When George Murdoch became Calgary’s first mayor in 1884, elections were referred to as “mayoralty contests.” Like beauty contests, the bid for mayor was held annually, until 1923, when terms increased to two years, then to three in 1968. The current four-year term wasn’t instituted until 2013.
The late Andrew Davison was Calgary’s longest-serving mayor, with 16 years in office. Davison was first elected in 1929, and kept his post until the end of 1945. He helped bring Calgary through the Great Depression and overcome a $2-million debt from the construction of the Glenmore Dam. He won his first two-year term through acclamation, a style of election in which one candidate is approved vocally and without ballots. The beloved Mayor Davison was re-elected seven times and acclaimed again in 1941 and 1943. Poor health forced him to step down in 1945.
Gender? I Hardly Know Her
In 2010, Calgary City Council voted to change the name of its members from “aldermen” to the gender-neutral “councillors.” The winning vote resolved a more than 30-year-long argument on the subject, first raised in 1977 to address the presence of women on council. The debate was shut down, only to come up again in 2003 and again in 2007, when it was rejected in the span of 20 minutes. It wasn’t until 2010 that the renaming vote finally passed. Ironically, “councillor” had been the original term, until it was changed for unclear reasons in 1894.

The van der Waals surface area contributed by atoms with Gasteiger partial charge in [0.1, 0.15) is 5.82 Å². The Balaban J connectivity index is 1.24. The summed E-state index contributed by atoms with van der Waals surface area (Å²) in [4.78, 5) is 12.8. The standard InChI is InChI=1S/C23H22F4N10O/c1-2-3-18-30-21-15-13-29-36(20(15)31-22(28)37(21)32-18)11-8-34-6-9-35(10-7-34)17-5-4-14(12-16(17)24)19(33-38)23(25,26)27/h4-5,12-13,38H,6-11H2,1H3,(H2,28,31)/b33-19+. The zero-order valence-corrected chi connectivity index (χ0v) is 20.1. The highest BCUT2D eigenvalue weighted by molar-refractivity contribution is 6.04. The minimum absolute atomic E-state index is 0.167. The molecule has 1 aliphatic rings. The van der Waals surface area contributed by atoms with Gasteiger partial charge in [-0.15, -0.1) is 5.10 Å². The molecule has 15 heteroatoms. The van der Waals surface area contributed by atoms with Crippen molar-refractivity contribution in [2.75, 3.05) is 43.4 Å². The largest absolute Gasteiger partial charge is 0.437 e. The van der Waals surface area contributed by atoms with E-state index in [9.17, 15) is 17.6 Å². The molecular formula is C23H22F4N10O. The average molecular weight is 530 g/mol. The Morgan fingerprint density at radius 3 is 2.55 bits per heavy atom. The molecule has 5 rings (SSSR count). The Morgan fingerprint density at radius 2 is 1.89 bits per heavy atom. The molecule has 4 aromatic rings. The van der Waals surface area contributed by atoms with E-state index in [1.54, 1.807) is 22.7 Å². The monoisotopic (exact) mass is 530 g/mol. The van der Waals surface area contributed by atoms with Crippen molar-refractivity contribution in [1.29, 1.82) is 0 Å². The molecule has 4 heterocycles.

All Hail The Alderbroad
During the ongoing debate surrounding the term “alderman,” a local radio broadcaster referred to sitting alderman Sue Higgins as an “alderwoman.” The famously outspoken Higgins promptly phoned in to declare her preferred terms: “alderbroad” or “alderb—.” Higgins, who passed away in 2014, served on Council for 21 years. The City named a park in her honour.
Calgary’s municipal election takes place on Monday, October 18. Want more Calgary history? Visit harrymsanders.ca